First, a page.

It seems that more and more of my time at work is taken up by patients in need of narcotic medications. As the "middle-man" between my patients and their providers at the clinic, I negotiate contracts around the use of narcotics and monitor patient's side effects, pain levels, and adherence to our agreements. While many people are sincerely in pain and certainly need narcotics to ease their suffering, there are always some whose motivations seem slightly dubious and cause confusion and difficulty for their providers. A history of substance abuse also complicates the picture and makes treating pain more challenging. It's times like these that I give thanks that I'm not a Nurse Practitioner and have no prescriptive authority. Put into the position of listening to a patient's complaints and assessing their needs, I know that I would be a soft touch, always erring on the side of believing a patient, even if my intuition led me to think otherwise.
Pain is widely under-treated in this country and I'm happy to assist in managing patients' pain, but it is admittedly a confusing and trying ordeal at times. While pain advocates in the medical world are pushing for more recognition of pain as the "fifth vital sign" (after temperature, pulse, respirations, and blood pressure), it is still not always clearly seen by providers and is treated with less than germaine levels of attention.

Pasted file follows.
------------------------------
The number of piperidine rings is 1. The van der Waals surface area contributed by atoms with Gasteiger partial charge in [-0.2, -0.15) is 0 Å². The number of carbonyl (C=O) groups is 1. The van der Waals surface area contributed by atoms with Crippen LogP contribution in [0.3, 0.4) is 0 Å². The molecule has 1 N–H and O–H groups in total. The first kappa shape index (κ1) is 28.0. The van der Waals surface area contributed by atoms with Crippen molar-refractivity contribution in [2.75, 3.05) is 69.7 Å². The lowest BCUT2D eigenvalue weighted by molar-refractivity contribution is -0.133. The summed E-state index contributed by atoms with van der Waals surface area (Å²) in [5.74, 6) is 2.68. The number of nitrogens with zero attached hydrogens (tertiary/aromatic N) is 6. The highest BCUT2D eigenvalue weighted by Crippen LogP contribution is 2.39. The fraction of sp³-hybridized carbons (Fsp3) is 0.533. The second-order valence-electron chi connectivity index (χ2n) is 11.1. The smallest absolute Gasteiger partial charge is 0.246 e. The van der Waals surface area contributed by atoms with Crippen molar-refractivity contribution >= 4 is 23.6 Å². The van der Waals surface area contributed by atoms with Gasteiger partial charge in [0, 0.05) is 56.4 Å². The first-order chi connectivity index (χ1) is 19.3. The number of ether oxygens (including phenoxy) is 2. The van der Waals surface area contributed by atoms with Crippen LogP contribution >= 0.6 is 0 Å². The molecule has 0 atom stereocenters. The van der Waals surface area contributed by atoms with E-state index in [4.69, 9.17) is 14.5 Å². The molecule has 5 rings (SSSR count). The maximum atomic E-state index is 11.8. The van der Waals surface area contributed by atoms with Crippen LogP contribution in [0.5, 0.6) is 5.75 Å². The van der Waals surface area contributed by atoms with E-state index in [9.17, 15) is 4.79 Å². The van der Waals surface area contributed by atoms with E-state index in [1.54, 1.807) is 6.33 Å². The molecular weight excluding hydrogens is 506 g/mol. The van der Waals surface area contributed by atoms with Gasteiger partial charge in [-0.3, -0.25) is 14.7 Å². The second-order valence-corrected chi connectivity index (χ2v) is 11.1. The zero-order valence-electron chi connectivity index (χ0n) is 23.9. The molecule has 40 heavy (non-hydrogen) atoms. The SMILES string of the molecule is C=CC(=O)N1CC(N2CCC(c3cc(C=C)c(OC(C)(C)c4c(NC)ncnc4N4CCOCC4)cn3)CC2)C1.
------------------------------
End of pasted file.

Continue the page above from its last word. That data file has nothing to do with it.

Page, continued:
Many of the docs at the clinic only work part-time, so I often find myself negotiating for narcotic prescriptions when my patients call for refills. Add to that the fact that patient's charts are often MIA at the the clinic, making documentation and double-checking of doses even harder. I think I can say that this is my least favorite aspect of my job, one which causes me endless distress and cognitive dissonance. The fact that I started writing this entry just before midnight on a Friday underscores the notion that it weighs heavily on my mind.
I'd like to write about this some more in future, but send this missive out into the cyber-ethers to allow myself to let it go for my long, four-day weekend. A short vacation is in order and I must clear my mind of static.